J&K’s inflation rises to 7.5% in March

J&K’s inflation rises to 7.5% in March
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Srinagar, Apr 14: Jammu and Kashmir has recorded a 7.59 per cent rate of inflation in March.

The Ministry of Statistics and Programme Implementation’s report on monthly retail inflation has come on the heels of CMIE’s report which has pegged the unemployment rate in UT at 25 percent.

As per MOSPI’s report, J&K has an inflation rate of 7.59 percent which is even higher than the national inflation rate of 6.95 percent.

The Ukraine war is considered to be a major factor behind the rise in retail inflation. However, in Jammu and Kashmir, there is no breather for inhabitants of the Union Territory as J&K continues to face inflationary pressure due to its dependence on outside supplies.

The major factor attributing to the rising costs in the UT is heavy dependence on imports from other places. J&K on average imports goods and food items worth Rs 40,000 crore annually from other states.

The ever increasing petroleum prices have become a major reason for the escalating inflation in the state, given the heavy transportation costs and tough terrain. With around 52 percent state and central taxes on fuel, the prices of petrol and diesel have shot up.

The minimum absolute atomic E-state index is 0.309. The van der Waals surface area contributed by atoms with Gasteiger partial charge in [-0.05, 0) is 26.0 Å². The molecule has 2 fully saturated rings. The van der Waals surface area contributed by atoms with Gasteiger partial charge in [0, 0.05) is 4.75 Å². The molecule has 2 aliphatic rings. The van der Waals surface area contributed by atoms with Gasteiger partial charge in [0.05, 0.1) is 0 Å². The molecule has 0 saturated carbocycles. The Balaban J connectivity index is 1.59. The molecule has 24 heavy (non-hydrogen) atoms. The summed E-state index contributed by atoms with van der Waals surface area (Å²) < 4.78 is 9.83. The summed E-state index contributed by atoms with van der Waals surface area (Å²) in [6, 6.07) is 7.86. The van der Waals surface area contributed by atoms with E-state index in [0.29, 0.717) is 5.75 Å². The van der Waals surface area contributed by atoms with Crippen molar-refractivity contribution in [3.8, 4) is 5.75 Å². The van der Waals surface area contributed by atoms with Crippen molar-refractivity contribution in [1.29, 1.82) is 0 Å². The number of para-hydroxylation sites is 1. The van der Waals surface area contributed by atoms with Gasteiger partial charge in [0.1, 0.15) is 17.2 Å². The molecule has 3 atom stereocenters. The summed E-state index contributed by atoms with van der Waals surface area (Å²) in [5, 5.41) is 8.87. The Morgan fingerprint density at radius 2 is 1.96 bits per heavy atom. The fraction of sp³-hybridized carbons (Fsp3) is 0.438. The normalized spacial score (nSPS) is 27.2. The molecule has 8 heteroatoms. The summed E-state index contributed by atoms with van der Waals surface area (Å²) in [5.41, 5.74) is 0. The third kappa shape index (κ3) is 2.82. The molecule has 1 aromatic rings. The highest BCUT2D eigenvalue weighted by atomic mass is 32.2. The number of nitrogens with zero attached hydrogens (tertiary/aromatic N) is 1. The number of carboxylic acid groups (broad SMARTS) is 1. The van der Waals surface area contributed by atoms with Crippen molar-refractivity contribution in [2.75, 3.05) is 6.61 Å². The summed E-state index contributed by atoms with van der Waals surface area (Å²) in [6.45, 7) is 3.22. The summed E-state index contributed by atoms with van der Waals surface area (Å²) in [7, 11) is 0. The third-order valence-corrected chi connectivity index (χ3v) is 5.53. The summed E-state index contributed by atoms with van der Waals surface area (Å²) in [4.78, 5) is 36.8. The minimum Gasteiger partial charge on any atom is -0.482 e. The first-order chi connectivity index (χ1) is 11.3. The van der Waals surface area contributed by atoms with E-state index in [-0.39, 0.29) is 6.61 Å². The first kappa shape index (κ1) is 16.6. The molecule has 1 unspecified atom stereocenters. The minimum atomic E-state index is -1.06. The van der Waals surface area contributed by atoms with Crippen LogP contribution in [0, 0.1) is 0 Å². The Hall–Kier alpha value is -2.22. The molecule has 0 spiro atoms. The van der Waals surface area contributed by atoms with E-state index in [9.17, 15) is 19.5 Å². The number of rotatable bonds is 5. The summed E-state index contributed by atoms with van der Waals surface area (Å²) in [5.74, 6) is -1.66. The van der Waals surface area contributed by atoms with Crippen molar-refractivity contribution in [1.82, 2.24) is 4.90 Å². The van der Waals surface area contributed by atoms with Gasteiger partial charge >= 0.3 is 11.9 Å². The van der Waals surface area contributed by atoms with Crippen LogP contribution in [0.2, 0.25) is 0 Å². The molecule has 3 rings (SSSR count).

India’s annual retail inflation shot up to a 17-month high in March while factory output contracted sequentially in February, complicating policy choices for the central bank.

The data released by the National Statistical Office (NSO) on Tuesday showed that the retail inflation rate rose to 6.95 per cent in March from a year ago, remaining above the tolerance limit of the Reserve Bank of India (RBI) for the third straight month. The Index of Industrial Production (IIP), on the other hand, grew 1.7 per cent on an annual basis in February but contracted 4.7 per cent month on month, signalling that economic revival is yet to find a strong footing.

The Consumer Price Index (CPI)-based inflation was led by the edible oils (18.79 per cent), vegetables (11.64 per cent), meat and fish (9.63 per cent), footwear and clothing (9.4 per cent), and fuel and light (7.52 per cent) segments.

Core inflation, which excludes the volatile food and fuel items, jumped to a 10-month high of 6.29 per cent in March from 5.96 per cent in the previous month.

Indian manufacturers are running out of capacity to absorb rising input costs, with an increasing number passing it along to consumers in an economy already grappling with Asia’s third-fastest inflation and an uneven recovery.

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